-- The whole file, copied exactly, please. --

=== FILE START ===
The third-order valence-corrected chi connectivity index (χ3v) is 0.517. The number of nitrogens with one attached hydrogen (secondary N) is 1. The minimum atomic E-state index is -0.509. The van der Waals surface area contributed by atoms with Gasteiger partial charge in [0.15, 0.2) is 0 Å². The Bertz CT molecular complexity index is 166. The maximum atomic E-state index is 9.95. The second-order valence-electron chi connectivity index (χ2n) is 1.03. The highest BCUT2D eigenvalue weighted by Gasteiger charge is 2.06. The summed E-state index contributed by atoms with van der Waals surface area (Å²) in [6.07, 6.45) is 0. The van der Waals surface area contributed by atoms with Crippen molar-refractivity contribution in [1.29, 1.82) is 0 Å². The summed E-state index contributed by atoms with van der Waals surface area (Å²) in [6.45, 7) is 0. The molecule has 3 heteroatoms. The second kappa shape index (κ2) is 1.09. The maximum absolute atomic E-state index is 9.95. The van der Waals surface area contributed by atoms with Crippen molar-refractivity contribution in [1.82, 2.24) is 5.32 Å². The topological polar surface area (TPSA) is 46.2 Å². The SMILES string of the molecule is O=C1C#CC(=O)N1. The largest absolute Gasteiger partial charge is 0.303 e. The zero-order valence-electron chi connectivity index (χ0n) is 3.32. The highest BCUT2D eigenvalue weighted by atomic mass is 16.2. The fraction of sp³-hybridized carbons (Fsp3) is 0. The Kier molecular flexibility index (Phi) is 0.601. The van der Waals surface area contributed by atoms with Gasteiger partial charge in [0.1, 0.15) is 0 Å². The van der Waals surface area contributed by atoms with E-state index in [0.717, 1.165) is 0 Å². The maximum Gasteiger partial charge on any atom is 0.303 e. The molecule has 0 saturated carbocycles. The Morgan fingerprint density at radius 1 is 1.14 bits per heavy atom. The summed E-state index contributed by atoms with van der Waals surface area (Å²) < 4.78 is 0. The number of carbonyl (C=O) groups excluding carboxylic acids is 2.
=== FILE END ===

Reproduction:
The third-order valence-corrected chi connectivity index (χ3v) is 0.517. The number of nitrogens with one attached hydrogen (secondary N) is 1. The minimum atomic E-state index is -0.509. The van der Waals surface area contributed by atoms with Gasteiger partial charge in [0.15, 0.2) is 0 Å². The Bertz CT molecular complexity index is 166. The maximum atomic E-state index is 9.95. The second-order valence-electron chi connectivity index (χ2n) is 1.03. The highest BCUT2D eigenvalue weighted by Gasteiger charge is 2.06. The summed E-state index contributed by atoms with van der Waals surface area (Å²) in [6.07, 6.45) is 0. The van der Waals surface area contributed by atoms with Crippen molar-refractivity contribution in [1.29, 1.82) is 0 Å². The summed E-state index contributed by atoms with van der Waals surface area (Å²) in [6.45, 7) is 0. The molecule has 3 heteroatoms. The second kappa shape index (κ2) is 1.09. The maximum absolute atomic E-state index is 9.95. The van der Waals surface area contributed by atoms with Crippen molar-refractivity contribution in [1.82, 2.24) is 5.32 Å². The topological polar surface area (TPSA) is 46.2 Å². The SMILES string of the molecule is O=C1C#CC(=O)N1. The largest absolute Gasteiger partial charge is 0.303 e. The zero-order valence-electron chi connectivity index (χ0n) is 3.32. The highest BCUT2D eigenvalue weighted by atomic mass is 16.2. The fraction of sp³-hybridized carbons (Fsp3) is 0. The Kier molecular flexibility index (Phi) is 0.601. The van der Waals surface area contributed by atoms with Gasteiger partial charge in [0.1, 0.15) is 0 Å². The van der Waals surface area contributed by atoms with E-state index in [0.717, 1.165) is 0 Å². The maximum Gasteiger partial charge on any atom is 0.303 e. The molecule has 0 saturated carbocycles. The Morgan fingerprint density at radius 1 is 1.14 bits per heavy atom. The summed E-state index contributed by atoms with van der Waals surface area (Å²) < 4.78 is 0. The number of carbonyl (C=O) groups excluding carboxylic acids is 2.